I’m going to take over the worldLil Tjay said, at the conclusion of his most recent Complex interview. The interview was conducted just 12 hours after his debut album True 2 Myself hit stores and streaming platforms. The 17-track album, whose finale is a Lil Wayne-featured remix of “Leaked,” is an inspired show of Lil Tjay’s star potential. With its inescapable hooks, and bars packed with all of the nostalgia an 18-year-old could possibly muster, True 2 Myself has skyrocketed to becoming one of the most promising rap debuts this year.

A melding of his contemporaries, Lil Tjay is a young incumbent to the pop-rap wave we’ve seen gain rise. In True 2 Myself opener “One Take,” a straight rap song with a lilting piano melody as its hook, Lil Tjay shows off his timely, hard-hitting bars. He even references his first few doses of rap beef, the near-constant comparisons between himself and A Boogie Wit A Hoodie which are always punctuated with the lingering question: Who is the real king of New York rap?


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Though the title is self-proclaimed, we think Lil Tjay is a name worth tossing in the mix. Especially when you’re talking about the Bronx. Of course, there is A Boogie, who astounded the internet with his new age success this year. And from Hell’s Kitchen there is the lyrical divine Marlon Craft, whose exceedingly real bars are the closest we have to an oracle for these times. Not to mention Brooklyn’s own Jay Critch, the 21-year-old rapper who recently co-starred on the Rich Forever 4 mixtape with Rich the Kid and Famous Dex. Whose to say which, if any, of these rappers is the true King of New York. But regardless, the city is bustling with hip-hop talent these days, and Lil Tjay is right amongst the best.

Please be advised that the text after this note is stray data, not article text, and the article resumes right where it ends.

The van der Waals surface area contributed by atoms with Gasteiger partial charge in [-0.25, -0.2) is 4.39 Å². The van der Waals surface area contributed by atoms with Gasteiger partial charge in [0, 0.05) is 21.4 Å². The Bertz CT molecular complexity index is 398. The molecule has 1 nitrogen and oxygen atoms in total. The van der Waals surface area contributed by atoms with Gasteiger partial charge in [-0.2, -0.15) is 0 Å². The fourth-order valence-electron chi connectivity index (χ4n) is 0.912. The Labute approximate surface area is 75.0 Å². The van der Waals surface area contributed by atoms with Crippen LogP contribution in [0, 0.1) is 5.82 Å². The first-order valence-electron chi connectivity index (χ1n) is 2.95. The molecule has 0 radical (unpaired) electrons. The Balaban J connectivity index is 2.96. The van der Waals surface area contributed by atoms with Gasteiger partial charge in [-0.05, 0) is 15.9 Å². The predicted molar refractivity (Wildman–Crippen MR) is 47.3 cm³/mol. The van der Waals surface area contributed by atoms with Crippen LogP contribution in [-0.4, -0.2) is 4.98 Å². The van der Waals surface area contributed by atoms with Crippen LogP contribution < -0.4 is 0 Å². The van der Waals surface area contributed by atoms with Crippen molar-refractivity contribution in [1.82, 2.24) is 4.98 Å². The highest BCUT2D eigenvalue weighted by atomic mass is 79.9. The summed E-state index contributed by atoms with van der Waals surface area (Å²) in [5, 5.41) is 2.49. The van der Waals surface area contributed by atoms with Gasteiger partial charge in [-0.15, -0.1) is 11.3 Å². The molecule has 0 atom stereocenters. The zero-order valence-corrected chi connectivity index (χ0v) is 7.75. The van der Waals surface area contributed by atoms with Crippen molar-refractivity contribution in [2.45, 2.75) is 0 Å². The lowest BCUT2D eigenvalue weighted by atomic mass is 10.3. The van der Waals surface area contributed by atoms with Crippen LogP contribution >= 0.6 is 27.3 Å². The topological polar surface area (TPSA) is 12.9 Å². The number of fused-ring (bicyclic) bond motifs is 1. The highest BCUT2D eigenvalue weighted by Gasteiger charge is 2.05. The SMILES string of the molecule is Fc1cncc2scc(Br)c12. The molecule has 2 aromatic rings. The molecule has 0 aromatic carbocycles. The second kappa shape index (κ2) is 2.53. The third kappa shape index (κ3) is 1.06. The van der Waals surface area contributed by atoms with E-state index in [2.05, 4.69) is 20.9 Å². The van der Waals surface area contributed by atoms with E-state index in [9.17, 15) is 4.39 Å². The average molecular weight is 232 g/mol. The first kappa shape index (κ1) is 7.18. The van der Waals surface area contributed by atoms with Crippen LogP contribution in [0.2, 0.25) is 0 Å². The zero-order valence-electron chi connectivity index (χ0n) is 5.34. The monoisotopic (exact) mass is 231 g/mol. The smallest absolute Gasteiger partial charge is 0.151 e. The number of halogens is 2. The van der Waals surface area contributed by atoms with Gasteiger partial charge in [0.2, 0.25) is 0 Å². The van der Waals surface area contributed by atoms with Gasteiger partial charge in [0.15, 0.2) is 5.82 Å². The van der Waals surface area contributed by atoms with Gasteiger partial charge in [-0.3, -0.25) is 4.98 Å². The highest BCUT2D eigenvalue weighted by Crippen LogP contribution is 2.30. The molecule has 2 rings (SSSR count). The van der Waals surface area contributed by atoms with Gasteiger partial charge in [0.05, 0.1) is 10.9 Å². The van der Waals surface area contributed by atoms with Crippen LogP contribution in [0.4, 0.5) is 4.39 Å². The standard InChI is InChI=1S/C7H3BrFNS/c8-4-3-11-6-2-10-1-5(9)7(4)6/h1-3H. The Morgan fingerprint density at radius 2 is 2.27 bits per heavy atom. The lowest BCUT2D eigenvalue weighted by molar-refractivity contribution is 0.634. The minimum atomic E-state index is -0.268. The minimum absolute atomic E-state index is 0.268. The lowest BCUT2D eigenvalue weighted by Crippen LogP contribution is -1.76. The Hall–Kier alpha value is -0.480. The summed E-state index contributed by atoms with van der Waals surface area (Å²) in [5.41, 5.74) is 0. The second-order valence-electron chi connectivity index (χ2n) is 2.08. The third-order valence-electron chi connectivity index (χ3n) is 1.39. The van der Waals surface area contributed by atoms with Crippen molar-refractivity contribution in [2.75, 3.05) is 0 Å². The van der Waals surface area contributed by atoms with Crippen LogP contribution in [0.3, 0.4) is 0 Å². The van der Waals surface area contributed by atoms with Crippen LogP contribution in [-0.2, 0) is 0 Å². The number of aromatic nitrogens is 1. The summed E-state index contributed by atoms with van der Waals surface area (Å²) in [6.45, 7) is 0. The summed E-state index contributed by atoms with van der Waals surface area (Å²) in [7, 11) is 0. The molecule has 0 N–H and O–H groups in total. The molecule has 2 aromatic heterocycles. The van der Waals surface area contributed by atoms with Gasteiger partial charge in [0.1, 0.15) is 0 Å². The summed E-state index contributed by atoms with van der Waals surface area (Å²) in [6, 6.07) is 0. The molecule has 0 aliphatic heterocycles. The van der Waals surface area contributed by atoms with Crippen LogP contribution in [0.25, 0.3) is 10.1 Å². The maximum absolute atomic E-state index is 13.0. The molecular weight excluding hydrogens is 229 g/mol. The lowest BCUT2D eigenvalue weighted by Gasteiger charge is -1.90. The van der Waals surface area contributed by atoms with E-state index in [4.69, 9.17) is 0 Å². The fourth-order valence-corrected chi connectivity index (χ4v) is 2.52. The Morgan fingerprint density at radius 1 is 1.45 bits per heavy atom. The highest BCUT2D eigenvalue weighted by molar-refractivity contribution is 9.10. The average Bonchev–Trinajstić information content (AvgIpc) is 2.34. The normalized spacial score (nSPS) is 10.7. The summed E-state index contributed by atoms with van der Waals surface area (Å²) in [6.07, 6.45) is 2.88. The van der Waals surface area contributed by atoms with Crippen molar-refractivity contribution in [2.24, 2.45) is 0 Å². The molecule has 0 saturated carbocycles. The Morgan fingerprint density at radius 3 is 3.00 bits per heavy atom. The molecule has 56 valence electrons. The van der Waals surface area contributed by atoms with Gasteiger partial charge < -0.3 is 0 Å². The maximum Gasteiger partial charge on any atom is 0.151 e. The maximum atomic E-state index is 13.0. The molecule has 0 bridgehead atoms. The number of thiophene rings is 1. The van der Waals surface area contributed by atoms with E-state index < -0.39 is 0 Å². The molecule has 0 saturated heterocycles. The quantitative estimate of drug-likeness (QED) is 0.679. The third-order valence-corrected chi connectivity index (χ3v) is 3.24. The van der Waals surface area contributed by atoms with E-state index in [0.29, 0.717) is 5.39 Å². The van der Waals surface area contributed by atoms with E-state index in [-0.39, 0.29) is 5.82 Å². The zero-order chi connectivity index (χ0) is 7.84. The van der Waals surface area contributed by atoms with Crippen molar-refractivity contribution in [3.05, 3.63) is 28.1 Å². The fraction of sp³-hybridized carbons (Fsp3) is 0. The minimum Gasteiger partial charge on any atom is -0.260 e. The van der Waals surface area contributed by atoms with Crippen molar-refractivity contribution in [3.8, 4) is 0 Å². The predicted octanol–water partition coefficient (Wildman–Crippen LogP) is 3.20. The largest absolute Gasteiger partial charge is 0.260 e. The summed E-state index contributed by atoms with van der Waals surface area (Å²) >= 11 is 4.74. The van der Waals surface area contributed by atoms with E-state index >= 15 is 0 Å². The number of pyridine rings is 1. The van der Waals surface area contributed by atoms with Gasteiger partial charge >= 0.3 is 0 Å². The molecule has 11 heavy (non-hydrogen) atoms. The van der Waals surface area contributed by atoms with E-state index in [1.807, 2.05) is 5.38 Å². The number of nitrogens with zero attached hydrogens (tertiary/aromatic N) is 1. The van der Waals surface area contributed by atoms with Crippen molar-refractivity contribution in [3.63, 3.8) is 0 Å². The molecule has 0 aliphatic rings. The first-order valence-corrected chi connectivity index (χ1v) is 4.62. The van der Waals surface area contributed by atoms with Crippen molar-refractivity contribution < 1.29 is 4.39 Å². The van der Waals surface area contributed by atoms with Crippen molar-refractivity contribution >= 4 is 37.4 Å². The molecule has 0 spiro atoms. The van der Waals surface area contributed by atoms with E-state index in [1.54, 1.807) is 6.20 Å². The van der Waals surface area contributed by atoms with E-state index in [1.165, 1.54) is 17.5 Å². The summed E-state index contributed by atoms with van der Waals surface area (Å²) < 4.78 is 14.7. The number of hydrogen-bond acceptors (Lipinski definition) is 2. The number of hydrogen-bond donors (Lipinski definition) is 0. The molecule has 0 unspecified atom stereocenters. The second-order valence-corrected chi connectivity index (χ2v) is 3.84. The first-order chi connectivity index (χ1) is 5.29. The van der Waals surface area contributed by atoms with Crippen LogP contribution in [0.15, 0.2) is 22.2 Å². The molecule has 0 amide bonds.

Three years ago, a 15-year-old Lil Tjay was sentenced to a year in a juvenile detention center for a robbery. In late 2017, he returned to his Fordham Heights neighborhood in the Bronx where he continued to learn the hard way for only a little before finding himself in the studio, recording his break-out single “Resume.”

In “Resume”, his soft-rap voice is our Virgil through the streets of New York. A city which, according to the themes in True 2 Myself, can be dark and unforgiving the longer you exist in it. Much like “Resume” is “F.N,” where Lil Tjay takes more shots at describing his harsh upbringing and those fallen around him. But what separates him most from the fold are the lush piano melodies beneath his lyrics and his contagious beats. The marks of true potential—instincts.

Lil Tjay will be on the road for the rest of this year promoting True 2 Myself. Though the album can feel more like a playlist, we think this effort bodes well for the Bronx rapper, who, really, didn’t even need an album to notch a Billboard Top 15 single, or to become one of the leaders in New York’s melody-driven rap scene. But now, behind the honest True 2 Myself, you can catch Lil Tjay across America’s stages.

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